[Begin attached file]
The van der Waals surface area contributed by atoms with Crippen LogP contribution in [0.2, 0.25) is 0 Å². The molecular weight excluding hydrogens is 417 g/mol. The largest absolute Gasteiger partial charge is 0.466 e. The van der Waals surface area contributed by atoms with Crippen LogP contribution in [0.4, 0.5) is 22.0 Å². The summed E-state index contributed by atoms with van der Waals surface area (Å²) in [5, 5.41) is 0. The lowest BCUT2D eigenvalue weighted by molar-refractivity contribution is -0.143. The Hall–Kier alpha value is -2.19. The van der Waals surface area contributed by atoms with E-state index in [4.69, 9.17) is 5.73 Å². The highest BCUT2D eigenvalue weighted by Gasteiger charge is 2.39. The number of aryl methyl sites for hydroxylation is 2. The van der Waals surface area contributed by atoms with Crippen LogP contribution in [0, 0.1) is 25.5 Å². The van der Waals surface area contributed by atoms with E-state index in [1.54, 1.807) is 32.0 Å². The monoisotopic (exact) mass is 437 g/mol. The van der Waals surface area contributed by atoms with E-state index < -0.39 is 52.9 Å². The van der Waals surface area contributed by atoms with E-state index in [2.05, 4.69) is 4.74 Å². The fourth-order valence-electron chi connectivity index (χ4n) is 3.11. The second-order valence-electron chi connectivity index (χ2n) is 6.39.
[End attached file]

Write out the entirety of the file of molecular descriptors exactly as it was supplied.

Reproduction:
The van der Waals surface area contributed by atoms with Crippen LogP contribution in [0.2, 0.25) is 0 Å². The molecular weight excluding hydrogens is 417 g/mol. The largest absolute Gasteiger partial charge is 0.466 e. The van der Waals surface area contributed by atoms with Crippen LogP contribution in [0.4, 0.5) is 22.0 Å². The summed E-state index contributed by atoms with van der Waals surface area (Å²) in [5, 5.41) is 0. The lowest BCUT2D eigenvalue weighted by molar-refractivity contribution is -0.143. The Hall–Kier alpha value is -2.19. The van der Waals surface area contributed by atoms with E-state index in [4.69, 9.17) is 5.73 Å². The highest BCUT2D eigenvalue weighted by Gasteiger charge is 2.39. The number of aryl methyl sites for hydroxylation is 2. The van der Waals surface area contributed by atoms with Crippen LogP contribution in [0, 0.1) is 25.5 Å². The van der Waals surface area contributed by atoms with E-state index in [1.54, 1.807) is 32.0 Å². The monoisotopic (exact) mass is 437 g/mol. The van der Waals surface area contributed by atoms with E-state index < -0.39 is 52.9 Å². The van der Waals surface area contributed by atoms with E-state index in [2.05, 4.69) is 4.74 Å². The fourth-order valence-electron chi connectivity index (χ4n) is 3.11. The second-order valence-electron chi connectivity index (χ2n) is 6.39.